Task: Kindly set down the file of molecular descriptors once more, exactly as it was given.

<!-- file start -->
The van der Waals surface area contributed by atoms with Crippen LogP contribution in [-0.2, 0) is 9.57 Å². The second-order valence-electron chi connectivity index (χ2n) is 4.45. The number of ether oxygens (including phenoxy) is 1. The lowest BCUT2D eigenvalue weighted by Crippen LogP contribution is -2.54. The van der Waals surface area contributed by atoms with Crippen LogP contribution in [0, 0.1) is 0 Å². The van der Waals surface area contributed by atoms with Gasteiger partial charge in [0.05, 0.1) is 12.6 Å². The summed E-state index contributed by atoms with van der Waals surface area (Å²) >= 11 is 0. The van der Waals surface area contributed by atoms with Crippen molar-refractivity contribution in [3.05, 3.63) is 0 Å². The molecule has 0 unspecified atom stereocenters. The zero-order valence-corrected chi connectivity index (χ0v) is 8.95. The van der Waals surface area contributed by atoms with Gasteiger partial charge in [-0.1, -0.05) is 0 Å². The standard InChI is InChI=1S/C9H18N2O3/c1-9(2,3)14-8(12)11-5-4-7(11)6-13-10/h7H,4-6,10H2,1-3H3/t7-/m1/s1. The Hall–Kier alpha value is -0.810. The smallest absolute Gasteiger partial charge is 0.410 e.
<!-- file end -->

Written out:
The van der Waals surface area contributed by atoms with Crippen LogP contribution in [-0.2, 0) is 9.57 Å². The second-order valence-electron chi connectivity index (χ2n) is 4.45. The number of ether oxygens (including phenoxy) is 1. The lowest BCUT2D eigenvalue weighted by Crippen LogP contribution is -2.54. The van der Waals surface area contributed by atoms with Crippen LogP contribution in [0, 0.1) is 0 Å². The van der Waals surface area contributed by atoms with Gasteiger partial charge in [0.05, 0.1) is 12.6 Å². The summed E-state index contributed by atoms with van der Waals surface area (Å²) >= 11 is 0. The van der Waals surface area contributed by atoms with Crippen molar-refractivity contribution in [3.05, 3.63) is 0 Å². The molecule has 0 unspecified atom stereocenters. The zero-order valence-corrected chi connectivity index (χ0v) is 8.95. The van der Waals surface area contributed by atoms with Gasteiger partial charge in [-0.1, -0.05) is 0 Å². The standard InChI is InChI=1S/C9H18N2O3/c1-9(2,3)14-8(12)11-5-4-7(11)6-13-10/h7H,4-6,10H2,1-3H3/t7-/m1/s1. The Hall–Kier alpha value is -0.810. The smallest absolute Gasteiger partial charge is 0.410 e.